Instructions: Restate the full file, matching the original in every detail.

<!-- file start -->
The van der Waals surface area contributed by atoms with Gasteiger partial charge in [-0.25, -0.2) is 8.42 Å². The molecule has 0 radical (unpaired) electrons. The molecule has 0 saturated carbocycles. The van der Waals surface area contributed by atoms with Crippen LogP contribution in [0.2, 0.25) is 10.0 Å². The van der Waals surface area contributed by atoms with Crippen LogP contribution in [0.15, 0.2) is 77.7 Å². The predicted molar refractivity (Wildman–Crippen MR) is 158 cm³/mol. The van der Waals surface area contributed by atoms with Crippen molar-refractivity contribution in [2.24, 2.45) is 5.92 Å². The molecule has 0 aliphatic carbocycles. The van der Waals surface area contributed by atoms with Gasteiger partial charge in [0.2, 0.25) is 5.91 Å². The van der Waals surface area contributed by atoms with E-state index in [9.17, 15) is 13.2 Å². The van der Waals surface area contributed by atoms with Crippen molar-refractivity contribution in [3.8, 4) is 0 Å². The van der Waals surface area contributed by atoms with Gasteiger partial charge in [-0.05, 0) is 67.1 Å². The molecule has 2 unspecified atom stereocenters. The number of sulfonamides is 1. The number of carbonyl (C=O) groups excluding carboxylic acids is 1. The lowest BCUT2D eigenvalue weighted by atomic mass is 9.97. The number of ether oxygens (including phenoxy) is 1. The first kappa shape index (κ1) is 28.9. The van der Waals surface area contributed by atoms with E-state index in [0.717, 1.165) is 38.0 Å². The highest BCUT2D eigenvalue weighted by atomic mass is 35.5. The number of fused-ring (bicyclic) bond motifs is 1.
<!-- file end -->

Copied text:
The van der Waals surface area contributed by atoms with Gasteiger partial charge in [-0.25, -0.2) is 8.42 Å². The molecule has 0 radical (unpaired) electrons. The molecule has 0 saturated carbocycles. The van der Waals surface area contributed by atoms with Crippen LogP contribution in [0.2, 0.25) is 10.0 Å². The van der Waals surface area contributed by atoms with Crippen LogP contribution in [0.15, 0.2) is 77.7 Å². The predicted molar refractivity (Wildman–Crippen MR) is 158 cm³/mol. The van der Waals surface area contributed by atoms with Crippen molar-refractivity contribution in [2.24, 2.45) is 5.92 Å². The molecule has 0 aliphatic carbocycles. The van der Waals surface area contributed by atoms with Gasteiger partial charge in [0.2, 0.25) is 5.91 Å². The van der Waals surface area contributed by atoms with E-state index in [9.17, 15) is 13.2 Å². The van der Waals surface area contributed by atoms with Crippen molar-refractivity contribution in [3.8, 4) is 0 Å². The van der Waals surface area contributed by atoms with Gasteiger partial charge in [-0.05, 0) is 67.1 Å². The molecule has 2 unspecified atom stereocenters. The number of sulfonamides is 1. The number of carbonyl (C=O) groups excluding carboxylic acids is 1. The lowest BCUT2D eigenvalue weighted by atomic mass is 9.97. The number of ether oxygens (including phenoxy) is 1. The first kappa shape index (κ1) is 28.9. The van der Waals surface area contributed by atoms with E-state index in [0.717, 1.165) is 38.0 Å². The highest BCUT2D eigenvalue weighted by atomic mass is 35.5. The number of fused-ring (bicyclic) bond motifs is 1.